17 April, 2008

One Hand Clapping

I'm starting to get a bit slack with my posting, but I'm still trying to keep up the blogging habit.

Time to look back on a couple of the things that I've promised to observe and make comment on.

Religion, Commerce, Human Nature.

I haven't started with the small ones.

Today I'm going to look at one of my favourite aspects of any religion; Zen koans, kabbalistic riddles and those ancient questions that are designed to make people think outside the square.

Two hands clap and there is a sound; what is the sound of one hand?

If a tree falls in the forest and no-one is around to hear it, does it make a sound?

It is possible for the creator to create a stone so large that even (s)he cannot move it?

Does a dog have Buddha nature or not?


I came to a great conclusion that covers every single one of these questions, it stretches back to Confucius.

I'll be paraphrasing here, but one of the first things that Confucius stated was that conflict often arises through a lack of clear communication. At the time when he was alive, Confucius inhabited a China that was beset by civil wars and turmoil. He envisioned a world where everyone spoke the same language, and kept to a common set of laws under a unified empire and the "Mandate of Heaven".

The first step toward developing that unified vision of the future was to establish a unified written language. A written language which pretty much remains intact to this day, still used after millennia even though the vocal dialects of China are arguably completely different vocal languages.

A belief in a natural order that should be obeyed is a strong tenet of Taoism as well, so I may be confusing the two ideologies. But given their similarity and the fact that Chinese are often able to view them interchangeably, I hope this error isn't too grave.

Anyway, back to the point.

All of the great questions resolve themselves as soon as they are appropriately defined, and in most cases they are revealed as red herrings once the definitions are put into place.

What is the sound of one hand clapping?
  • What is a clap? The rapid collision of two hands, resulting in a shockwave that resolves into a sound when it hits the eardrum.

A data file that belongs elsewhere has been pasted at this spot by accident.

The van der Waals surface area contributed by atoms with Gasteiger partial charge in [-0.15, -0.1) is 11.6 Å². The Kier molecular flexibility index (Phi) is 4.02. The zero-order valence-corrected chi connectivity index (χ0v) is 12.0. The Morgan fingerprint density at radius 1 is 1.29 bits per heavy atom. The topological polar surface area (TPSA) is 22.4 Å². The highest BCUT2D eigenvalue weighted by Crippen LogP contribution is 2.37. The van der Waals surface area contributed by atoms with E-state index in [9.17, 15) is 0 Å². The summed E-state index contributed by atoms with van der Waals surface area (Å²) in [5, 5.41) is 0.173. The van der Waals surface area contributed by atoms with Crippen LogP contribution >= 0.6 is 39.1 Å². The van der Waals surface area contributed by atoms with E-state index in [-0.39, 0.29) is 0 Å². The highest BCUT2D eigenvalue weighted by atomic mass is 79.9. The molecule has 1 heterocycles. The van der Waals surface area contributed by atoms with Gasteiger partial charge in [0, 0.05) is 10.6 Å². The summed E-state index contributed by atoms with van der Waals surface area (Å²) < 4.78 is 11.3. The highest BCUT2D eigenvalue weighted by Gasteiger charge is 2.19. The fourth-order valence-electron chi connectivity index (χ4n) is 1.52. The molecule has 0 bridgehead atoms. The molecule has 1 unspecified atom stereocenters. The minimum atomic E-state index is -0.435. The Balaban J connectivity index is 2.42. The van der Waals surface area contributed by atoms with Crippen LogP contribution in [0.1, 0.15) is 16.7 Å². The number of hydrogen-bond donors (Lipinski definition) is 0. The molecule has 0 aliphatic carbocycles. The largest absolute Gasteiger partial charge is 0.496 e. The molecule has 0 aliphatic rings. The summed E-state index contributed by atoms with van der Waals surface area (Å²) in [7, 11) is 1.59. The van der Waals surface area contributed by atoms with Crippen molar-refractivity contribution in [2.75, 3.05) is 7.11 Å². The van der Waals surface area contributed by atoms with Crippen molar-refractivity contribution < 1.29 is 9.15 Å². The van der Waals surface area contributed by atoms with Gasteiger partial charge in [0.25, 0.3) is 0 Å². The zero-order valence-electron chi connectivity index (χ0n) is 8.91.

• If you need two hands to clap, is it possible to clap with one hand? No.
The whole question is rendered null and void, and it is the misconception of the terms that make up the question that end up causing the intellectual dilemma.

If a tree falls in the forest an no-one is around to hear it, does it make a sound?
  • What is sound? If it's a shockwave of air that will result in the vibration of eardrums, then yes, this shockwave occurs. If it only counts as sound once it is perceived through the vibration of the ear-drum, then it doesn't cause a sound.
Actually now that I think about this example more carefully, I'm reminded of Shroedinger's cat. So the tree makes a quantum flux of "sound" and" no-sound" until someone is present to collapse the probability wave. So from this interpretation, the answer is both yes and no.

Again though, it all comes down to adequate definitions. I think this is where science and religion should never have parted company.

It is possible for the creator to create a stone so large that even (s)he cannot move it?

This one usually ends up getting fixated on the concept of whether the creator is all-powerful or not. But that's the wrong question. Other definitions throw the question into new perspectives.
  • Is the creator separate from creation?
  • If the creator and the creation are separate, then how does the creator exist outside the creation?
  • If there is something beyond creation then what is it? and what could have created it except for a proto-creator.
This is where the gnostics and a few other heretical groups got hooked up on some concepts that made them a bit unpopular. It seems to be a common theme through many of the cults and pseudo-religions of today as well. It's a cyclical argument that cannot be resolved. So we must work with the concept that creation and creator are one, from it's own thought the creator perceived the universe. Through this cycle of imagination and perception reality was born.

But how about defining this...
  • What is a stone? If the stone is so large that it encompasses all of reality, then all of reality would be stone. It would be impossible for us to know the difference between "stone" and "non-stone" because everything we know would be stone. The question becomes irrelevant, because if everything was stone then there would be nowhere for it to move. It would already be there.
If the reality that was "stone" was moved, then all of reality would move with it and we would see no change because we had also been moved.

Once the elements are correctly described, the question becomes irrelevant.

Does a dog have Buddha nature or not?
  • First consider what you think Buddha nature is.
  • Is it the ability to know wrong from right?
  • Is it the ability to learn from mistakes?
Once you choose your definitions, you know the answer of the question as far as it applies to you.

If someone tells you that your answer is wrong, ask them to explain their definitions to the various parts of the question. It will invariably be the differences in definitions that result in the differences in the answers given.
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